Joe Henry – All The Eyes Can See (earMusic)

Joe Henry ends the credits to his new release All the Eyes Can See in gratitude for John Prine. The influence of this friendship is discernible: songs with a keen eye for the human condition and in which the lyrics were clearly born well before the melodies.

This is a cycle of songs, signaled by the opening instrumental Prelude to Song. We are then led into Song that I Know, sparse piano keys carrying Henry’s characteristically deliberate voice. By third listen I am hearing more: clarinet, maybe sitar. There is subtle interplay between instrumentation and Henry’s slightly sonorous voice. And lyrics that feel as if they are spoken as much as sung (“oh, I’ve worn this cape/since the dawning of time/since long before Easter put blood in our wine”). Nick Cave and Leonard Cohen come to mind with these songs reaching into deep metaphor and the sinews of the human condition.

Henry is from North Carolina and his songs are not only marked by fine lyrics, but also by fine production and musicianship. The credits speak volumes: Daniel Lanois, and Bill Frissell feature in a long list of contributors. But ultimately Henry is as much a poet as a singer.  Third track, Mission, is near-recited to guitar chords sounding so close that finger movements are discernible, doubtless left in the mix to emphasis the song’s intimacy: (“I knew you in a winter/both strange to my perception/the quiet, blinding storm that fell/to love’s bright insurrection”). If Cohen had never written Suzanne, perhaps this song would have been a contender in that catalogue of classic songs of yearning.

This is music we are unlikely to hear on the radio: song writing in the vein of Bill Callahan that takes one on a journey. For Henry, however, the path is more than secular: at times intensely personal, at others universally spiritual. When the latter is invoked, as in Yearling (“Angel of our mercy now/pull me close to thee/keep me safe from everything/that tries to set me free”),  Henry sings into the tradition of early Bruce Cockburn or the celtic mystic phase of Van Morrison. Not everyone’s cup of tea but, for me at least, it’s altar wine. Give these songs time and they enter ones bloodstream in with understated suggestion and an absence of presumption.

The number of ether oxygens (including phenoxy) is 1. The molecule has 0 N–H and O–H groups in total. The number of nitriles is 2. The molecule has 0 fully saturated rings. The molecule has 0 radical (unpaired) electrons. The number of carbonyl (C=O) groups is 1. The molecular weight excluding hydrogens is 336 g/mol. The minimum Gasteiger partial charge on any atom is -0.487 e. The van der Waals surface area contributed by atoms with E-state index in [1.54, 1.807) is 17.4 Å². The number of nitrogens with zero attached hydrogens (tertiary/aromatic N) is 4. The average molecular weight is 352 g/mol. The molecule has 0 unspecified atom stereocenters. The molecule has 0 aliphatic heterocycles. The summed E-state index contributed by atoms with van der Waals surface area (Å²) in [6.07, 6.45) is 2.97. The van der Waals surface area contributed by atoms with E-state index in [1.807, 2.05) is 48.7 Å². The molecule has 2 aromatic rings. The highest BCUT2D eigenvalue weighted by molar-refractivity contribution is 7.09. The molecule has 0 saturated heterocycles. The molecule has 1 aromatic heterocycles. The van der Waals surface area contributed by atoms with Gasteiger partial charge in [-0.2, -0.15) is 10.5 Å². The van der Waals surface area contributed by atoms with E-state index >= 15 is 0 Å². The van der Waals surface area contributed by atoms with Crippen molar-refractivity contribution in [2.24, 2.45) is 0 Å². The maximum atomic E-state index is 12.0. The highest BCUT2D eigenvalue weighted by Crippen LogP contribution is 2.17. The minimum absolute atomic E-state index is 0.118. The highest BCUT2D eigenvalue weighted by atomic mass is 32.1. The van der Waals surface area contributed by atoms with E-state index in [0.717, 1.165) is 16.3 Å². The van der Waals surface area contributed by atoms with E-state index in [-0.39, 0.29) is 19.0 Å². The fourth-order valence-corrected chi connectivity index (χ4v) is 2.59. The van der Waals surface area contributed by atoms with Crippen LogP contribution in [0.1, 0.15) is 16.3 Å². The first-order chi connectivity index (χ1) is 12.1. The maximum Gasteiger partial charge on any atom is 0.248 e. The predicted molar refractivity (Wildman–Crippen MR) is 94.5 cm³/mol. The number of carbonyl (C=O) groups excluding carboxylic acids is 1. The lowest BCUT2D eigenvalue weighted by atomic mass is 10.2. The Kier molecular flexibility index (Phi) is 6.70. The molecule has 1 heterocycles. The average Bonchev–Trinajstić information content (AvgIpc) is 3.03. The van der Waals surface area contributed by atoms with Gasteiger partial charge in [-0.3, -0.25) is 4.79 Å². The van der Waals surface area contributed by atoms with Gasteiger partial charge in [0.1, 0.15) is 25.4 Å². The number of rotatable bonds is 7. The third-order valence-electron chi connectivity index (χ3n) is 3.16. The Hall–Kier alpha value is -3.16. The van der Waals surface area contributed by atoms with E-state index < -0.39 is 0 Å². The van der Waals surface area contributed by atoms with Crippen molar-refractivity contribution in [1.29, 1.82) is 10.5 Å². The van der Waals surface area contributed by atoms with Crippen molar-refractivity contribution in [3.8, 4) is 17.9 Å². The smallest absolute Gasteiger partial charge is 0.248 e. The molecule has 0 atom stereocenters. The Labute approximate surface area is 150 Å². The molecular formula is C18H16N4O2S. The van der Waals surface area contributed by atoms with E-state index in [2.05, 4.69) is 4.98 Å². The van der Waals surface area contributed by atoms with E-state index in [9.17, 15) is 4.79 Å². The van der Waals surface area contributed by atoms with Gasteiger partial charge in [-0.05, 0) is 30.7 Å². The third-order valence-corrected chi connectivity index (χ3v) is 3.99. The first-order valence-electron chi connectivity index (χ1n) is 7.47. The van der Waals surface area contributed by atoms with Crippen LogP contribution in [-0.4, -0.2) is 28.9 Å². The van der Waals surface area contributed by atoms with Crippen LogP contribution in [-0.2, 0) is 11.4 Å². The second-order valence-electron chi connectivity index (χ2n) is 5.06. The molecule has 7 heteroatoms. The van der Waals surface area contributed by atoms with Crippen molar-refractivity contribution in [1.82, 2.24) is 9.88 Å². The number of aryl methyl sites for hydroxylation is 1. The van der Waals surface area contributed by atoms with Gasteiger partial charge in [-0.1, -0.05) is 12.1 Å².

One of the more interesting songs is Karen Dalton, eponymously referencing the folk/country/blues singer who made her mark in Greenwich Village in the 1960s. But her life was scarred by poverty, homelessness and ultimately dying of HIV (“So, catch me if I go astray/or if I run aground/but leave me if I’m falling free/either up or down”). If the John/Taupin tribute to Marilyn Monroe feels  cliched, this is an admittedly less melodic Candle in the Wind for a lesser-known tragic figure in the back catalogue of popular culture.

The title track All The Eyes Can See comes late in the record with disarming lyrics: “Trouble begins at waking/the weight of the world near-breaking/its wave on the heart’s undertaking/of all the eye can see”. As the sax solo tails off, this haunting song seems fitting for these times: part dirge, part hopeful anthem.

This is an album of beauty that insinuates itself into one’s consciousness in the most edifying ways. In Small Wonders, we hear in near-chant  “This is how we love and who we are/ is what we know” and at the song’s close there’s the sound of footsteps walking away. It’s as if he’s leaving us to journey on with the song.

Joe Henry holds up a vivid mirror accompanied by a rich palette of sound. Play this album enough and we may all know a little more of who we are.

Robin Kearns